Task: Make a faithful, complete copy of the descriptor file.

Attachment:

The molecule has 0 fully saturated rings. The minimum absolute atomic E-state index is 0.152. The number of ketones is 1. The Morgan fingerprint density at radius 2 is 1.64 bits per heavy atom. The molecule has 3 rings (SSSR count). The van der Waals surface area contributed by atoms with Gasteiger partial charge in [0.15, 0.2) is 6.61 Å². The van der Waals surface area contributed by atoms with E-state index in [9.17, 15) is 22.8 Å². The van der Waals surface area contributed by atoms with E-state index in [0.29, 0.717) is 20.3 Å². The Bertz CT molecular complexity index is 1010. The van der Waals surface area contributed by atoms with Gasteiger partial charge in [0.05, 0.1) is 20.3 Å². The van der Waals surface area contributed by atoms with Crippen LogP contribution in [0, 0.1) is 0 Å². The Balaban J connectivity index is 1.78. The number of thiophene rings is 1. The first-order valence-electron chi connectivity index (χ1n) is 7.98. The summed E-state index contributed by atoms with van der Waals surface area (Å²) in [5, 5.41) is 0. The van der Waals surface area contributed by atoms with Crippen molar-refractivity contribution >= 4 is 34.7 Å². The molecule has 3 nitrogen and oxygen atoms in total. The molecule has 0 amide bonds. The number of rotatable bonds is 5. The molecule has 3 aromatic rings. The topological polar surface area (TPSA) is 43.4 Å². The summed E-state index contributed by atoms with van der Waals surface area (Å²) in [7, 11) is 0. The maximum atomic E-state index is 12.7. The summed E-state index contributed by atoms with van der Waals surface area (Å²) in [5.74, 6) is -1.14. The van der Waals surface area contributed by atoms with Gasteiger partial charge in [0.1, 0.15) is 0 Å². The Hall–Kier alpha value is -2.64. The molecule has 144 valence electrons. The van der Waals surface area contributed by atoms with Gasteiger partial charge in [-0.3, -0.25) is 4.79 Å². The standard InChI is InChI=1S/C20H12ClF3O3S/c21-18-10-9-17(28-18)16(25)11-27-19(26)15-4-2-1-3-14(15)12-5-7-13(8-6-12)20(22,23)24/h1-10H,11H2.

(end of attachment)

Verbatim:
The molecule has 0 fully saturated rings. The minimum absolute atomic E-state index is 0.152. The number of ketones is 1. The Morgan fingerprint density at radius 2 is 1.64 bits per heavy atom. The molecule has 3 rings (SSSR count). The van der Waals surface area contributed by atoms with Gasteiger partial charge in [0.15, 0.2) is 6.61 Å². The van der Waals surface area contributed by atoms with E-state index in [9.17, 15) is 22.8 Å². The van der Waals surface area contributed by atoms with E-state index in [0.29, 0.717) is 20.3 Å². The Bertz CT molecular complexity index is 1010. The van der Waals surface area contributed by atoms with Gasteiger partial charge in [0.05, 0.1) is 20.3 Å². The van der Waals surface area contributed by atoms with Crippen LogP contribution in [0, 0.1) is 0 Å². The Balaban J connectivity index is 1.78. The number of thiophene rings is 1. The first-order valence-electron chi connectivity index (χ1n) is 7.98. The summed E-state index contributed by atoms with van der Waals surface area (Å²) in [5, 5.41) is 0. The van der Waals surface area contributed by atoms with Crippen molar-refractivity contribution >= 4 is 34.7 Å². The molecule has 3 nitrogen and oxygen atoms in total. The molecule has 0 amide bonds. The number of rotatable bonds is 5. The molecule has 3 aromatic rings. The topological polar surface area (TPSA) is 43.4 Å². The summed E-state index contributed by atoms with van der Waals surface area (Å²) in [7, 11) is 0. The maximum atomic E-state index is 12.7. The summed E-state index contributed by atoms with van der Waals surface area (Å²) in [5.74, 6) is -1.14. The van der Waals surface area contributed by atoms with Gasteiger partial charge in [0.1, 0.15) is 0 Å². The Hall–Kier alpha value is -2.64. The molecule has 144 valence electrons. The van der Waals surface area contributed by atoms with Gasteiger partial charge in [-0.3, -0.25) is 4.79 Å². The standard InChI is InChI=1S/C20H12ClF3O3S/c21-18-10-9-17(28-18)16(25)11-27-19(26)15-4-2-1-3-14(15)12-5-7-13(8-6-12)20(22,23)24/h1-10H,11H2.